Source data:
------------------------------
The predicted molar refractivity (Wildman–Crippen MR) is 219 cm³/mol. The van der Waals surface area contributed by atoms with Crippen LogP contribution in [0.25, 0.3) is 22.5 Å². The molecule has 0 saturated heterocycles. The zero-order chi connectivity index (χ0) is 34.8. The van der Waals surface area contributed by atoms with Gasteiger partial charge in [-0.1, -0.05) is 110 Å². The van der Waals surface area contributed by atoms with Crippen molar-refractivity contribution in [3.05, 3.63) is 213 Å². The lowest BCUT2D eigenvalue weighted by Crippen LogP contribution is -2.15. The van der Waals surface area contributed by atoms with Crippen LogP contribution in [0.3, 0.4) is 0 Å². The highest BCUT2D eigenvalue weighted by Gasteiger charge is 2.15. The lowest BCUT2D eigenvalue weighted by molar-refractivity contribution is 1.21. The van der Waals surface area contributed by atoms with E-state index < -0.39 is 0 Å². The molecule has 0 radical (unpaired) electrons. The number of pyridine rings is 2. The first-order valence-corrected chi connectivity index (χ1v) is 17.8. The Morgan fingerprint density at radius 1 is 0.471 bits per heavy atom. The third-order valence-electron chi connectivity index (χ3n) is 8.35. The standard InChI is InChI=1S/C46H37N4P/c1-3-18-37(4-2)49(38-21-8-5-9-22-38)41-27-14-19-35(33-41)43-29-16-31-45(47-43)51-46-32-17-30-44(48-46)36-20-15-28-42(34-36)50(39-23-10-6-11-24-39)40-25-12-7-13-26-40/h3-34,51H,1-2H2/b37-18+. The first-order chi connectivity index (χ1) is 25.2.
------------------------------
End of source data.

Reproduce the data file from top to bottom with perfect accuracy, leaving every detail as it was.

The predicted molar refractivity (Wildman–Crippen MR) is 219 cm³/mol. The van der Waals surface area contributed by atoms with Crippen LogP contribution in [0.25, 0.3) is 22.5 Å². The molecule has 0 saturated heterocycles. The zero-order chi connectivity index (χ0) is 34.8. The van der Waals surface area contributed by atoms with Gasteiger partial charge in [-0.1, -0.05) is 110 Å². The van der Waals surface area contributed by atoms with Crippen molar-refractivity contribution in [3.05, 3.63) is 213 Å². The lowest BCUT2D eigenvalue weighted by Crippen LogP contribution is -2.15. The van der Waals surface area contributed by atoms with Crippen LogP contribution in [0.3, 0.4) is 0 Å². The highest BCUT2D eigenvalue weighted by Gasteiger charge is 2.15. The lowest BCUT2D eigenvalue weighted by molar-refractivity contribution is 1.21. The van der Waals surface area contributed by atoms with E-state index < -0.39 is 0 Å². The molecule has 0 radical (unpaired) electrons. The number of pyridine rings is 2. The first-order valence-corrected chi connectivity index (χ1v) is 17.8. The Morgan fingerprint density at radius 1 is 0.471 bits per heavy atom. The third-order valence-electron chi connectivity index (χ3n) is 8.35. The standard InChI is InChI=1S/C46H37N4P/c1-3-18-37(4-2)49(38-21-8-5-9-22-38)41-27-14-19-35(33-41)43-29-16-31-45(47-43)51-46-32-17-30-44(48-46)36-20-15-28-42(34-36)50(39-23-10-6-11-24-39)40-25-12-7-13-26-40/h3-34,51H,1-2H2/b37-18+. The first-order chi connectivity index (χ1) is 25.2.